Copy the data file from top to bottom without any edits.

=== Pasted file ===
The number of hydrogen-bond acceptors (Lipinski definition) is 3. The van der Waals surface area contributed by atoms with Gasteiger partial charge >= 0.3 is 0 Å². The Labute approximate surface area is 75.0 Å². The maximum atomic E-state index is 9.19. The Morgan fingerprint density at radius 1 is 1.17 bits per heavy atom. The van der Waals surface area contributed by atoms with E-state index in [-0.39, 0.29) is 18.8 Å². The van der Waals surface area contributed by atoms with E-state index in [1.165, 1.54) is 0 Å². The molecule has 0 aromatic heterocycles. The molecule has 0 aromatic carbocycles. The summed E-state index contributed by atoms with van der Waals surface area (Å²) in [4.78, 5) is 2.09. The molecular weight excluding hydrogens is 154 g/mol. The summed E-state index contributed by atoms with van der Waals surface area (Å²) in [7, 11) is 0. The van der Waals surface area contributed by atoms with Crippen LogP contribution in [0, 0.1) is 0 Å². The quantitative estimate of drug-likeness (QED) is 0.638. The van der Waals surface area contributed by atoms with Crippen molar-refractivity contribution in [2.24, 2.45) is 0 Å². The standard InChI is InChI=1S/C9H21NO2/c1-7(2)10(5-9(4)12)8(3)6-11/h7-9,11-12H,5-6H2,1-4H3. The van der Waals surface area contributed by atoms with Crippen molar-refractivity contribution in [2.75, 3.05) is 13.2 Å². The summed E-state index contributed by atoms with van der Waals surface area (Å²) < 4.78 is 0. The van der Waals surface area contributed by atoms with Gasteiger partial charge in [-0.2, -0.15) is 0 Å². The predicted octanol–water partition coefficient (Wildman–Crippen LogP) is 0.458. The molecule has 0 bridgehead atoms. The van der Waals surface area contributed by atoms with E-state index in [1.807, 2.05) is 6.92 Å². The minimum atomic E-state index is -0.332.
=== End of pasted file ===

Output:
The number of hydrogen-bond acceptors (Lipinski definition) is 3. The van der Waals surface area contributed by atoms with Gasteiger partial charge >= 0.3 is 0 Å². The Labute approximate surface area is 75.0 Å². The maximum atomic E-state index is 9.19. The Morgan fingerprint density at radius 1 is 1.17 bits per heavy atom. The van der Waals surface area contributed by atoms with E-state index in [-0.39, 0.29) is 18.8 Å². The van der Waals surface area contributed by atoms with E-state index in [1.165, 1.54) is 0 Å². The molecule has 0 aromatic heterocycles. The molecule has 0 aromatic carbocycles. The summed E-state index contributed by atoms with van der Waals surface area (Å²) in [4.78, 5) is 2.09. The molecular weight excluding hydrogens is 154 g/mol. The summed E-state index contributed by atoms with van der Waals surface area (Å²) in [7, 11) is 0. The van der Waals surface area contributed by atoms with Crippen LogP contribution in [0, 0.1) is 0 Å². The quantitative estimate of drug-likeness (QED) is 0.638. The van der Waals surface area contributed by atoms with Crippen molar-refractivity contribution in [2.24, 2.45) is 0 Å². The standard InChI is InChI=1S/C9H21NO2/c1-7(2)10(5-9(4)12)8(3)6-11/h7-9,11-12H,5-6H2,1-4H3. The van der Waals surface area contributed by atoms with Crippen molar-refractivity contribution in [2.75, 3.05) is 13.2 Å². The summed E-state index contributed by atoms with van der Waals surface area (Å²) < 4.78 is 0. The van der Waals surface area contributed by atoms with Gasteiger partial charge in [-0.2, -0.15) is 0 Å². The predicted octanol–water partition coefficient (Wildman–Crippen LogP) is 0.458. The molecule has 0 bridgehead atoms. The van der Waals surface area contributed by atoms with E-state index in [1.807, 2.05) is 6.92 Å². The minimum atomic E-state index is -0.332.